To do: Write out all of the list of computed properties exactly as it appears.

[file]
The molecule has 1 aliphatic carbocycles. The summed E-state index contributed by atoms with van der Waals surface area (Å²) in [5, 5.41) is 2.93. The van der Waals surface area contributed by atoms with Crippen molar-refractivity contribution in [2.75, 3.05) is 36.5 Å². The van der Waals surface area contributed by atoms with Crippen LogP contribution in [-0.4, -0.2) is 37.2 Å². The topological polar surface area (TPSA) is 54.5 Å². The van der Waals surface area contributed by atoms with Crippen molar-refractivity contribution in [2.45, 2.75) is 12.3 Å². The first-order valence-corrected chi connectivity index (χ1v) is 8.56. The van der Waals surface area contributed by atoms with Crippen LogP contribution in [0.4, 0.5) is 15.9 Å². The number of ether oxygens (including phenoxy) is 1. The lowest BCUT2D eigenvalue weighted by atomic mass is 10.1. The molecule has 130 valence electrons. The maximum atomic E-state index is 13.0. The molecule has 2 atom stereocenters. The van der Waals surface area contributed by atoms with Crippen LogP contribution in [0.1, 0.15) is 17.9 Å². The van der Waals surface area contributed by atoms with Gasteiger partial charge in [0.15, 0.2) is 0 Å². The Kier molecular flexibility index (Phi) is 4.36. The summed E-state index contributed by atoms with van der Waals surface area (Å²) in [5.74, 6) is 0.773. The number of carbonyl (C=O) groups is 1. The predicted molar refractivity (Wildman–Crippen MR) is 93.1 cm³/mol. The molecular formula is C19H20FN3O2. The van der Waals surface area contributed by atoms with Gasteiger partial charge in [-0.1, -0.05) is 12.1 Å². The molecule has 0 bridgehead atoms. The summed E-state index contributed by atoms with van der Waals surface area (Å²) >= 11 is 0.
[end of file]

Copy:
The molecule has 1 aliphatic carbocycles. The summed E-state index contributed by atoms with van der Waals surface area (Å²) in [5, 5.41) is 2.93. The van der Waals surface area contributed by atoms with Crippen molar-refractivity contribution in [2.75, 3.05) is 36.5 Å². The van der Waals surface area contributed by atoms with Crippen LogP contribution in [-0.4, -0.2) is 37.2 Å². The topological polar surface area (TPSA) is 54.5 Å². The van der Waals surface area contributed by atoms with Crippen molar-refractivity contribution in [2.45, 2.75) is 12.3 Å². The first-order valence-corrected chi connectivity index (χ1v) is 8.56. The van der Waals surface area contributed by atoms with Crippen LogP contribution in [0.4, 0.5) is 15.9 Å². The number of ether oxygens (including phenoxy) is 1. The lowest BCUT2D eigenvalue weighted by atomic mass is 10.1. The molecule has 130 valence electrons. The maximum atomic E-state index is 13.0. The molecule has 2 atom stereocenters. The van der Waals surface area contributed by atoms with Crippen LogP contribution in [0.1, 0.15) is 17.9 Å². The van der Waals surface area contributed by atoms with Gasteiger partial charge in [0.15, 0.2) is 0 Å². The Kier molecular flexibility index (Phi) is 4.36. The summed E-state index contributed by atoms with van der Waals surface area (Å²) in [5.74, 6) is 0.773. The number of carbonyl (C=O) groups is 1. The predicted molar refractivity (Wildman–Crippen MR) is 93.1 cm³/mol. The molecular formula is C19H20FN3O2. The van der Waals surface area contributed by atoms with Gasteiger partial charge in [-0.1, -0.05) is 12.1 Å². The molecule has 0 bridgehead atoms. The summed E-state index contributed by atoms with van der Waals surface area (Å²) >= 11 is 0.